from The Century Dictionary.
- noun One who or that which averts or turns away.
from the GNU version of the Collaborative International Dictionary of English.
- noun One who, or that which, averts.
from Wiktionary, Creative Commons Attribution/Share-Alike License.
- noun One who, or that which,
Sorry, no etymologies found.
The traits that define Apollo--bringer and averter of destruction, healing powers, aloofness and withdrawal, youthful beauty, skill in the lyre. . .
With our household, I'm the crisis averter/handler when he is here or gone somewhere.
She is supposed to be the averter of malicious gossip.
Prayers and sacrifices were to be offered him, as an averter of evil.
(L.J. S.) [v. 04 p. 0967] C.LAMIS, an Athenian sculptor of the first half of the 5th century B.C. He made statues of Apollo the averter of ill, Hermes the ram-bearer, Aphrodite and other deities, as well as part of a chariot group for Hiero, king of Syracuse.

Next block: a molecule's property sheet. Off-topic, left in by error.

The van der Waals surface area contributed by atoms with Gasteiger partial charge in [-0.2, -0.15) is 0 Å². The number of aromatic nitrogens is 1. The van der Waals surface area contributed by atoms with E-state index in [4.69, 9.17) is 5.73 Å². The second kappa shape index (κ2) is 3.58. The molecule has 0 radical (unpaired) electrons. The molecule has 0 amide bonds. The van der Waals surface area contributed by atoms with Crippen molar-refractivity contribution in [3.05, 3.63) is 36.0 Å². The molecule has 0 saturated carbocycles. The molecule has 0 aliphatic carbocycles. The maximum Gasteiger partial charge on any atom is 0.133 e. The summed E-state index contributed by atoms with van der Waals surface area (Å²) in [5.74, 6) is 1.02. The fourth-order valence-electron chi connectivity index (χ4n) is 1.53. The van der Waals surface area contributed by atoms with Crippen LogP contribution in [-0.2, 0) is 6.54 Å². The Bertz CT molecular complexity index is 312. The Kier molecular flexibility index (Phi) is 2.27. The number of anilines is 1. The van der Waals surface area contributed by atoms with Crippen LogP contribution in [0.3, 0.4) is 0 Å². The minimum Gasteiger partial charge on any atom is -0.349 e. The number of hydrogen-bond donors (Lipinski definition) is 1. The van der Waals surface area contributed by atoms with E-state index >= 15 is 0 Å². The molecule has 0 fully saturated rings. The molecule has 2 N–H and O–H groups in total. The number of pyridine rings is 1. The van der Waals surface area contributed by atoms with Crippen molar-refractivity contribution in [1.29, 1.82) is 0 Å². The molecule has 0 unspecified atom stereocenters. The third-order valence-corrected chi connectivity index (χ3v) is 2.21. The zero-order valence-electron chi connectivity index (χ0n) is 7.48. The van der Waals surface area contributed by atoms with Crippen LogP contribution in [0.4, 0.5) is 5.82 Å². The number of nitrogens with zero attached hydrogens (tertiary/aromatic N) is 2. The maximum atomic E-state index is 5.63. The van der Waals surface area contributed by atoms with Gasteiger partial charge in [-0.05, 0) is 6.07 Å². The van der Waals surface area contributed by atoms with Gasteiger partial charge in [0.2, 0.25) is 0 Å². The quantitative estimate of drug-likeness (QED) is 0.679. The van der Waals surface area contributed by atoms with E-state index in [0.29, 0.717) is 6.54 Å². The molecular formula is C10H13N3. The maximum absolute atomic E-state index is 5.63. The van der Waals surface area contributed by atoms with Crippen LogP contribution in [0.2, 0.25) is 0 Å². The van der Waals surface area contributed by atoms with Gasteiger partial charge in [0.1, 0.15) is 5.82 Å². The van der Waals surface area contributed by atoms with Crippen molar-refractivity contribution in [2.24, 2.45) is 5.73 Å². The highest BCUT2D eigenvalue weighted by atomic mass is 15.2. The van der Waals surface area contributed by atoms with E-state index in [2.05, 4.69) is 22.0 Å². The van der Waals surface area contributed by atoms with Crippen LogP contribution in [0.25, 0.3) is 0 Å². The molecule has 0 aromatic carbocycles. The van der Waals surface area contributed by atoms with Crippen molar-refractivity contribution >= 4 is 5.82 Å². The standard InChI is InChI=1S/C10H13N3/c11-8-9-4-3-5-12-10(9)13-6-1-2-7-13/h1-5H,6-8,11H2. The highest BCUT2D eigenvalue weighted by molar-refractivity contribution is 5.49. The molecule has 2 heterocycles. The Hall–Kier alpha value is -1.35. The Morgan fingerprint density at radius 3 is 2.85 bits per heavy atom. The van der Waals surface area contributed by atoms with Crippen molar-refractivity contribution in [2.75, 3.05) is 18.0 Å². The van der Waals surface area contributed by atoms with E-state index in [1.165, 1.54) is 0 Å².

In the Mahratta districts of the Central Provinces, says the _Census Report_ for 1901, in recent years an unavoidable scepticism as to his efficiency has tended to reduce the earnings of the Garpagari or averter of hail from the crops.
The good Bhagat is called Nimbu-katna or lemon-cutter, a lemon speared on a knife being a powerful averter of evil spirits.
The Garpagari, or hail-averter, is a regular village menial, his duty being to avert hail-storms from the crops, like the qalazof'ulax in ancient Greece.
Here the red colour which predominates in the bridegroom's decorations is lucky for the reasons given in the article on Lakhera; the blacking of the eyes is also considered to keep off evil spirits; betel-leaf is itself a powerful agent of magic and averter of spirits, and to the same end the bridegroom carries iron in the shape of the dagger.
The LXX. and Josephus understand by the term “the averter of ills,” and the Vulgate “caper emissarius.”